A measure that would partially repeal “Don’t Ask, Don’t Tell,” the law that prevents open and honest military service by gay, lesbian and bisexual Americans, passed the House and the Senate Armed Services Committee Thursday.

The measure, an amendment to the defense re-authorization bill, was supported by the White House and several LGBT advocacy organizations. If successful, it will repeal the 1993 law from federal statute and return authority over the policy to the Department of Defense, which is currently undertaking a study on how to implement full repeal. That study’s results are expected later this year or early next year.

The amendment passed 16-12 in the Senate Armed Services Committee, where North Carolina’s Kay Hagan, a Democrat, voted “yes.” Her Tar Heel colleague, Republican Richard Burr voted “no,” as did South Carolina’s Lindsey Graham. Only one Republican on the committee, Maine’s Susan Collins, voted “yes.” One Democrat, Virginia’s Jim Webb, voted “no.”

On the House floor, the amendment passed 234-194. All of North Carolina’s Republican representatives voted “No”, as did Democrats Bob Etheridge, Mike McIntyre and Heath Shuler. All but one in South Carolina’s House delegation voted “no” on the measure. Democrat Jim Clyburn was that state’s lone affirmative vote.

See a breakdown of Senate committee and House votes below.

Aubrey Sarvis, executive director of Servicemembers Legal Defense Network, said Thursday’s repeal measure was “historic,” but said there was more work to be done.

“The U.S. House and Representatives and the Senate Armed Services Committee both passed a historic roadmap to allowing open military service, but it doesn’t end the discharges,” he said in a release. “It is important for all gay and lesbian, active-duty service members, including the reserves and the national guard, to know they’re at risk. They must continue to serve in silence under the ‘Don’t Ask, Don’t Tell’ law that remains on the books.”

Sarvis added, “Congress and the Pentagon need to stay on track to get repeal finalized, hopefully no later than first quarter 2011. The bottom line: gay and lesbian service members remain at risk for discharge and cannot serve openly.”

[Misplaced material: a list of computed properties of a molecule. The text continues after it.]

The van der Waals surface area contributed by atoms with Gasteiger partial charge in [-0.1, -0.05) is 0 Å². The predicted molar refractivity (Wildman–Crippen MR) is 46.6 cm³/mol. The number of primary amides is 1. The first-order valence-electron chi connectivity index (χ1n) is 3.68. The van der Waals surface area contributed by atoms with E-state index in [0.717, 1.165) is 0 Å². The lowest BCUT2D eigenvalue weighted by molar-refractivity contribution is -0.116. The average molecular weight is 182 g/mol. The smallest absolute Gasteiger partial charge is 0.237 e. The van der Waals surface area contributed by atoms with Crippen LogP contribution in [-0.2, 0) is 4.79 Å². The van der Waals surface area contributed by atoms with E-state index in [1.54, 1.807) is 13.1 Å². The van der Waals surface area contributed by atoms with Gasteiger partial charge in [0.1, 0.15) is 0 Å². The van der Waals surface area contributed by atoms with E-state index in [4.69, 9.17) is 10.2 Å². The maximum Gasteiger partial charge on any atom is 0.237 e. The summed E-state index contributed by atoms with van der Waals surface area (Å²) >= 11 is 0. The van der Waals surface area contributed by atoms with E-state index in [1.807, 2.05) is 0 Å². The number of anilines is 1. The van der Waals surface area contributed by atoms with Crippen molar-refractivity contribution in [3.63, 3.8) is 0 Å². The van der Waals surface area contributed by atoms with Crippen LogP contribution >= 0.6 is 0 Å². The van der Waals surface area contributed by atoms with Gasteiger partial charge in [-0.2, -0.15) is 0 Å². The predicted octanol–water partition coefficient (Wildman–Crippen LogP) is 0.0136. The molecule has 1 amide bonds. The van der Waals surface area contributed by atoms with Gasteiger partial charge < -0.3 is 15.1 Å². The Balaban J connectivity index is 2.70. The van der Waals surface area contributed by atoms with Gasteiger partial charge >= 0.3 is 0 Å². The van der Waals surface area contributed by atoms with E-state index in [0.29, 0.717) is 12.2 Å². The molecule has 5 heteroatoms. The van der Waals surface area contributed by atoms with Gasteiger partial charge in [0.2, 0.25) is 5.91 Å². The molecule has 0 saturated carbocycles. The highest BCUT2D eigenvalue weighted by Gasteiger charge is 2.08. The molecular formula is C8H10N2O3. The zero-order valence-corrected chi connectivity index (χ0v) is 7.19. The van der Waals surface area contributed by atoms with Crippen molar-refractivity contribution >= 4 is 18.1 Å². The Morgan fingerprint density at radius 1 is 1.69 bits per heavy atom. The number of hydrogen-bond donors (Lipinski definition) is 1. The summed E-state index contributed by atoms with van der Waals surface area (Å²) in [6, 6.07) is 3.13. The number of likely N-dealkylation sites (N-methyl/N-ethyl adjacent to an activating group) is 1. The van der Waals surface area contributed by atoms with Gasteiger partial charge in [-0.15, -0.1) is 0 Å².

Human Rights Campaign President Joe Solmonese also said the House and Senate votes were historic.

“Lawmakers today stood on the right side of history,” he said. “This is a historic step to strengthen our armed forces and to restore honor and integrity to those who serve our country so selflessly.”

In a statement from the White House late Thursday, President Barack Obama said the passed measure were important bi-partisan steps toward repeal.

That statement read: “I have long advocated that we repeal ‘Don’t Ask Don’t Tell’, and I am pleased that both the House of Representatives and the Senate Armed Services Committee took important bipartisan steps toward repeal tonight. Key to successful repeal will be the ongoing Defense Department review, and as such I am grateful that the amendments offered by Representative Patrick Murphy and Senators Joseph Lieberman and Carl Levin that passed today will ensure that the Department of Defense can complete that comprehensive review that will allow our military and their families the opportunity to inform and shape the implementation process. Our military is made up of the best and bravest men and women in our nation, and my greatest honor is leading them as Commander-in-Chief. This legislation will help make our Armed Forces even stronger and more inclusive by allowing gay and lesbian soldiers to serve honestly and with integrity.”

Senate Armed Services Committee

Carl Levin (Michigan)
Robert C. Byrd (West Virginia)
Joseph I. Lieberman (Connecticut)
Jack Reed (Rhode Island)
Daniel K. Akaka (Hawaii)
Bill Nelson (Florida)
Ben Nelson (Nebraska)
Evan Bayh (Indiana)
Claire McCaskill (Missouri)
Mark Udall (Colorado)
Kay Hagan (North Carolina)
Mark Begich (Alaska)
Roland W. Burris (Illinois)
Jeff Bingaman (New Mexico)
Edward E. Kaufman (Delaware)
Susan M. Collins (Maine)

Jim Webb (Virginia)
John McCain (Arizona)
James M. Inhofe (Oklahoma)
Jeff Sessions (Alabama)
Saxby Chambliss (Georgia)
Lindsey Graham (South Carolina)
John Thune (South Dakota)
Roger F. Wicker (Mississippi)
George S. LeMieux (Florida)
Scott Brown (Massachusetts)
Richard Burr (North Carolina)
David Vitter (Louisiana)

House of Representatives, North Carolina

G.K. Butterfield, Y
Bob Etheridge, N
Larry Kissell, Y
Mike McIntyre, N
Brad Miller, Y
David Price, Y
Heath Shuler, N
Mel Watt, Y

Howard Coble, N
Virginia Foxx, N
Walter Jones, N
Patrick McHenry, N
Sue Myrick, N

House of Representatives, South Carolina

Jim Clyburn, Y
John Spratt, N

J. Gresham Barrett, N
Henry Brown, N
Bob Inglis, N
Joe Wilson, N

Matt Comer

Matt Comer previously served as editor from October 2007 through August 2015 and as a staff writer afterward in 2016.